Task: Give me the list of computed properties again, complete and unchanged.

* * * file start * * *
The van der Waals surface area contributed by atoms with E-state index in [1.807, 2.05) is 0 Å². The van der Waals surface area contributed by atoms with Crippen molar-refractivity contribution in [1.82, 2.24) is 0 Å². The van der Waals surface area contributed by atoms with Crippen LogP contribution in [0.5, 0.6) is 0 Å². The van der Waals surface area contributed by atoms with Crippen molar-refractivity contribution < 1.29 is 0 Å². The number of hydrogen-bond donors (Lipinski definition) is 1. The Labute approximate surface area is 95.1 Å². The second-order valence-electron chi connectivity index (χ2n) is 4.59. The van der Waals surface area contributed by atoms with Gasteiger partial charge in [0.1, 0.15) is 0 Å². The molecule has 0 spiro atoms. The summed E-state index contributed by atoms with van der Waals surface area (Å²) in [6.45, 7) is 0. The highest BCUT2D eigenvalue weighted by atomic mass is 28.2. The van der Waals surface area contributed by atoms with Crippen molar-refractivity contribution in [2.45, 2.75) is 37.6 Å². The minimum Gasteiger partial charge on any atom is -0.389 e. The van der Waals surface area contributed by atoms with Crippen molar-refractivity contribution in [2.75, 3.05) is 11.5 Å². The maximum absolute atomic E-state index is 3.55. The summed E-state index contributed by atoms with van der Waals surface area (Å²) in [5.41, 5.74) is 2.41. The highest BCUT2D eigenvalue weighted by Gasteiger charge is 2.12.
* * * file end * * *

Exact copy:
The van der Waals surface area contributed by atoms with E-state index in [1.807, 2.05) is 0 Å². The van der Waals surface area contributed by atoms with Crippen molar-refractivity contribution in [1.82, 2.24) is 0 Å². The van der Waals surface area contributed by atoms with Crippen LogP contribution in [0.5, 0.6) is 0 Å². The van der Waals surface area contributed by atoms with Crippen molar-refractivity contribution < 1.29 is 0 Å². The number of hydrogen-bond donors (Lipinski definition) is 1. The Labute approximate surface area is 95.1 Å². The second-order valence-electron chi connectivity index (χ2n) is 4.59. The van der Waals surface area contributed by atoms with Gasteiger partial charge in [0.1, 0.15) is 0 Å². The molecule has 0 spiro atoms. The summed E-state index contributed by atoms with van der Waals surface area (Å²) in [6.45, 7) is 0. The highest BCUT2D eigenvalue weighted by atomic mass is 28.2. The van der Waals surface area contributed by atoms with Crippen molar-refractivity contribution in [2.45, 2.75) is 37.6 Å². The minimum Gasteiger partial charge on any atom is -0.389 e. The van der Waals surface area contributed by atoms with Crippen molar-refractivity contribution in [2.75, 3.05) is 11.5 Å². The maximum absolute atomic E-state index is 3.55. The summed E-state index contributed by atoms with van der Waals surface area (Å²) in [5.41, 5.74) is 2.41. The highest BCUT2D eigenvalue weighted by Gasteiger charge is 2.12.